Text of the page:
NEWTON, Mass. — A debate broke out when the 4th Congressional District debate was over at New England Cable News Monday night. The three Republican candidates looking to succeed Rep. Barney Frank in Congress debated uneventfully for half an hour. They agreed on almost every issue. Then, the candidates stepped out into the lobby.
It all started with a question about how each candidate thought he or she could beat Joseph Kennedy III, assuming he wins the Democratic primary. Mitt Romney's former mental health commissioner, Elizabeth Childs, of Brookline, began with her political analysis.
"This district polls at 75 percent fiscally conservative and 75 percent socially liberal and moderate," Childs said. "A social conservative cannot win in this district."
The social conservatives Childs was referring to are her two opponents, Fall River dentist David Steinhof and Norfolk entrepreneur Sean Bielat.
"The only way to win as a Republican in Massachusetts is to draw the independent vote in the majority, and to draw one of out of three Democrats," Childs said. "It's absolutely critical that the Republican Party send forth a nominee who can do that."
Childs, of course, sees herself as that candidate. Bielat, who lost to Frank two years ago, objected to Childs' analysis.
"Factually, it's incorrect," Bielat said.
Bielat pointed out that with redistricting, the gap between Republicans and Democrats has narrowed. That's when Childs threw her first rhetorical punch.
"You lost by 11 points," Childs said. "You lost by 11 points in a year when Barney Frank was absolutely vulnerable."
And then the debate turned from political analysis to personal attack. Childs turned to the argument she seemed like she'd been waiting to make all along.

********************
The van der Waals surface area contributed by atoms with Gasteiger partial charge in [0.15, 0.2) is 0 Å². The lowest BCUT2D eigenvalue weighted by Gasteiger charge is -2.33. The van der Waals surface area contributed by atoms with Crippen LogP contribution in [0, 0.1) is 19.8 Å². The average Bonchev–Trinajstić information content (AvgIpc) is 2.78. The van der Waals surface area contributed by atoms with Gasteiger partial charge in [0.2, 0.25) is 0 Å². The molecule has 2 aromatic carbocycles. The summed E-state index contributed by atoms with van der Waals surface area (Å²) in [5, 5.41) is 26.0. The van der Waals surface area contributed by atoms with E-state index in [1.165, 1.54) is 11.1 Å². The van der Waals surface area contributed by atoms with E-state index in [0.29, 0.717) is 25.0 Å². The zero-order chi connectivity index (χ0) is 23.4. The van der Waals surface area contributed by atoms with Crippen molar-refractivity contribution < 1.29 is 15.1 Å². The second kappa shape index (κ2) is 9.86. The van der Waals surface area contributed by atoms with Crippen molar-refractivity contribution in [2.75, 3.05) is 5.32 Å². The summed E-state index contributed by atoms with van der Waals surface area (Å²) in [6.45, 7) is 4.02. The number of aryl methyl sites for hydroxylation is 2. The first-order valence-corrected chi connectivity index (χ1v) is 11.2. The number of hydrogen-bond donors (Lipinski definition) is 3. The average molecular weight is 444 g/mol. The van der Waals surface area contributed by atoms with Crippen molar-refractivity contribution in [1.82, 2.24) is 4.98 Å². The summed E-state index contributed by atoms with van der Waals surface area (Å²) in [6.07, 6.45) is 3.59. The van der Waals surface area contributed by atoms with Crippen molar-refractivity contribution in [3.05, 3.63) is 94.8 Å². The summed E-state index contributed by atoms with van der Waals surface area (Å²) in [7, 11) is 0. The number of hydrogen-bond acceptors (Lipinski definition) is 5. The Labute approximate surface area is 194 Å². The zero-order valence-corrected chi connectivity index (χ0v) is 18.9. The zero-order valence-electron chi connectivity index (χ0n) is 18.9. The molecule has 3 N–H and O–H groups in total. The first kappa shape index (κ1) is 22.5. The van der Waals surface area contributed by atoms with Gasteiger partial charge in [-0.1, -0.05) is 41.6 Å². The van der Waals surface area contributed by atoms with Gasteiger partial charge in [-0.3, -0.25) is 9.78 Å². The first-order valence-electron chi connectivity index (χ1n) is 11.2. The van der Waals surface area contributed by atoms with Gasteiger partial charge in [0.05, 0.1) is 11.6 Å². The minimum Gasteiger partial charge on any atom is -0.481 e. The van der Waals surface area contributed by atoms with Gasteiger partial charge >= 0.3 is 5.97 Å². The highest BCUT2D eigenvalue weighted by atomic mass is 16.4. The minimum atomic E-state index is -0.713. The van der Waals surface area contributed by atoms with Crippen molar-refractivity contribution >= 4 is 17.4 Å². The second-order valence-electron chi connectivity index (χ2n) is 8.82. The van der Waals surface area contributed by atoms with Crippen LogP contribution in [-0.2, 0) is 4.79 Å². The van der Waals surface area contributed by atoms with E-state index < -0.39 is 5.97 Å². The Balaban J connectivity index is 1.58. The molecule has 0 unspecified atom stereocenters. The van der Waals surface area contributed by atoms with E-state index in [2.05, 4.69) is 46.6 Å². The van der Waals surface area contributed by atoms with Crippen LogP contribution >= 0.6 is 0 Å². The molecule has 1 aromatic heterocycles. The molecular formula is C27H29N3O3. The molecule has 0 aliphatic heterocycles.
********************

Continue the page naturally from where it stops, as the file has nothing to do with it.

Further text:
"But the real issue here is, Sean, you are not electable in this district because you have a transparency problem," Childs said.
Childs is searching for an attack strategy. She trails Bielat in fund-raising. Through his feisty race against Frank four years ago, Bielat has connected with voters all over the district. So earlier in the race, Childs tried to get traction by making an issue of the fact that Bielat would not reveal his employer. He finally did; he's CEO of a website called OneClickPolitics.com. It helps voters get in touch with members of Congress.
Bielat said he didn't want to reveal his employer because he wanted the website to be seen as bipartisan. On Monday, Childs pounced with a new charge.
"You took $130,000 over the past seven months to work on a website," Childs said. "That's a quarter of a million dollars per year being paid to someone who's running for Congress to do a website that is the most basic thing. That is not being transparent with the voters."
"So you have actually no facts," Bielat replied. "So what are you alleging?"
"Who pays someone running for Congress a quarter of a million dollars a year to consult for a website like this?" Childs asked.
"Are you making an allegation?" Bielat responded. "Because if you are, why don't you just say what the allegation is."
"You have not come clean with the voters of this district about who is paying you and why," Childs said.
"What are you alleging?" Bielat asked.
"Nobody knows who's paying you," Childs said.
"You're not making any sense," Bielat replied.
Since Childs would not make her inuendo explicit, Steinhof asked Bielat the question point blank: Is his salary a way for people to channel political contributions to him without declaring them? Bielat's answer: No.
"I'm telling you," Bielat said to Childs, "if you guys are alleging something, good to go. But if you're not, then shut up, frankly."
Childs withdrew, leaving Bielat wishing he had not taken the bait.
"I shouldn't have gotten sucked into that," he said.
This race, in the 4th Congressional District, is not the one Republicans see as their best shot at taking a Massachusetts seat in Congress. But it promises to be interesting.
This program aired on July 31, 2012.